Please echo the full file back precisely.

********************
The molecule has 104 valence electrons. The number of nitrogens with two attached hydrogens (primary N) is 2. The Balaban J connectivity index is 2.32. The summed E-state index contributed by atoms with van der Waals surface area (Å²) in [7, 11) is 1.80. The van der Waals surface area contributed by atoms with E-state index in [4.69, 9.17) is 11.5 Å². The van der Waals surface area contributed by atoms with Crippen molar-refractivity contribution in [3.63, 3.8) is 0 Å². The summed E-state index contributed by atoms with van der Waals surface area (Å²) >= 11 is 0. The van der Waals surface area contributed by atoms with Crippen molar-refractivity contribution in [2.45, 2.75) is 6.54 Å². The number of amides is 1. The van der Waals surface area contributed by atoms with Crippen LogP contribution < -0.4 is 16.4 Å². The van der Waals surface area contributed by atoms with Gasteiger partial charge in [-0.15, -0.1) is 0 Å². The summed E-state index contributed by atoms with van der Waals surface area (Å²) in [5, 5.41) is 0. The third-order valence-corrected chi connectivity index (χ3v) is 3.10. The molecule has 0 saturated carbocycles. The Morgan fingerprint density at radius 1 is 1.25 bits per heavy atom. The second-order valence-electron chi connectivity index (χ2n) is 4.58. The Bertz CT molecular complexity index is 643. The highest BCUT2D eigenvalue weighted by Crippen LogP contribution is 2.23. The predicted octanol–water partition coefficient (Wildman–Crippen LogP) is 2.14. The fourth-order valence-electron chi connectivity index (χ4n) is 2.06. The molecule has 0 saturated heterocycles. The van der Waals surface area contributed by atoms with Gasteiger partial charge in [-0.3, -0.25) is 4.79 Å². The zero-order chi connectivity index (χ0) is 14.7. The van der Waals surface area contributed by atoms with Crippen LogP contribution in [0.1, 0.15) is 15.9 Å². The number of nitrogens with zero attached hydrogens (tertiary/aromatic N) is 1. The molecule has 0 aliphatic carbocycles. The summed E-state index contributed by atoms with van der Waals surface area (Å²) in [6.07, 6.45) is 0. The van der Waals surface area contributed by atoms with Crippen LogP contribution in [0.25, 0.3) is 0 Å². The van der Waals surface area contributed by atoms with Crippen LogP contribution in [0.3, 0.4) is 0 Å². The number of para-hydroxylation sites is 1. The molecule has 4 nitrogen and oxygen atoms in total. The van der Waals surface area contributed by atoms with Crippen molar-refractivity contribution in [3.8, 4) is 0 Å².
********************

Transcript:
The molecule has 104 valence electrons. The number of nitrogens with two attached hydrogens (primary N) is 2. The Balaban J connectivity index is 2.32. The summed E-state index contributed by atoms with van der Waals surface area (Å²) in [7, 11) is 1.80. The van der Waals surface area contributed by atoms with E-state index in [4.69, 9.17) is 11.5 Å². The van der Waals surface area contributed by atoms with Crippen molar-refractivity contribution in [3.63, 3.8) is 0 Å². The summed E-state index contributed by atoms with van der Waals surface area (Å²) >= 11 is 0. The van der Waals surface area contributed by atoms with Crippen molar-refractivity contribution in [2.45, 2.75) is 6.54 Å². The number of amides is 1. The van der Waals surface area contributed by atoms with Crippen LogP contribution < -0.4 is 16.4 Å². The van der Waals surface area contributed by atoms with Gasteiger partial charge in [-0.15, -0.1) is 0 Å². The summed E-state index contributed by atoms with van der Waals surface area (Å²) in [5, 5.41) is 0. The third-order valence-corrected chi connectivity index (χ3v) is 3.10. The molecule has 0 saturated carbocycles. The Morgan fingerprint density at radius 1 is 1.25 bits per heavy atom. The second-order valence-electron chi connectivity index (χ2n) is 4.58. The Bertz CT molecular complexity index is 643. The highest BCUT2D eigenvalue weighted by Crippen LogP contribution is 2.23. The predicted octanol–water partition coefficient (Wildman–Crippen LogP) is 2.14. The fourth-order valence-electron chi connectivity index (χ4n) is 2.06. The molecule has 0 saturated heterocycles. The van der Waals surface area contributed by atoms with Gasteiger partial charge in [-0.3, -0.25) is 4.79 Å². The zero-order chi connectivity index (χ0) is 14.7. The van der Waals surface area contributed by atoms with Crippen LogP contribution in [0.1, 0.15) is 15.9 Å². The number of nitrogens with zero attached hydrogens (tertiary/aromatic N) is 1. The molecule has 0 aliphatic carbocycles. The summed E-state index contributed by atoms with van der Waals surface area (Å²) in [6.07, 6.45) is 0. The van der Waals surface area contributed by atoms with Crippen LogP contribution in [0.25, 0.3) is 0 Å². The van der Waals surface area contributed by atoms with Crippen LogP contribution in [0.3, 0.4) is 0 Å². The number of para-hydroxylation sites is 1. The molecule has 4 nitrogen and oxygen atoms in total. The van der Waals surface area contributed by atoms with Crippen molar-refractivity contribution in [3.8, 4) is 0 Å².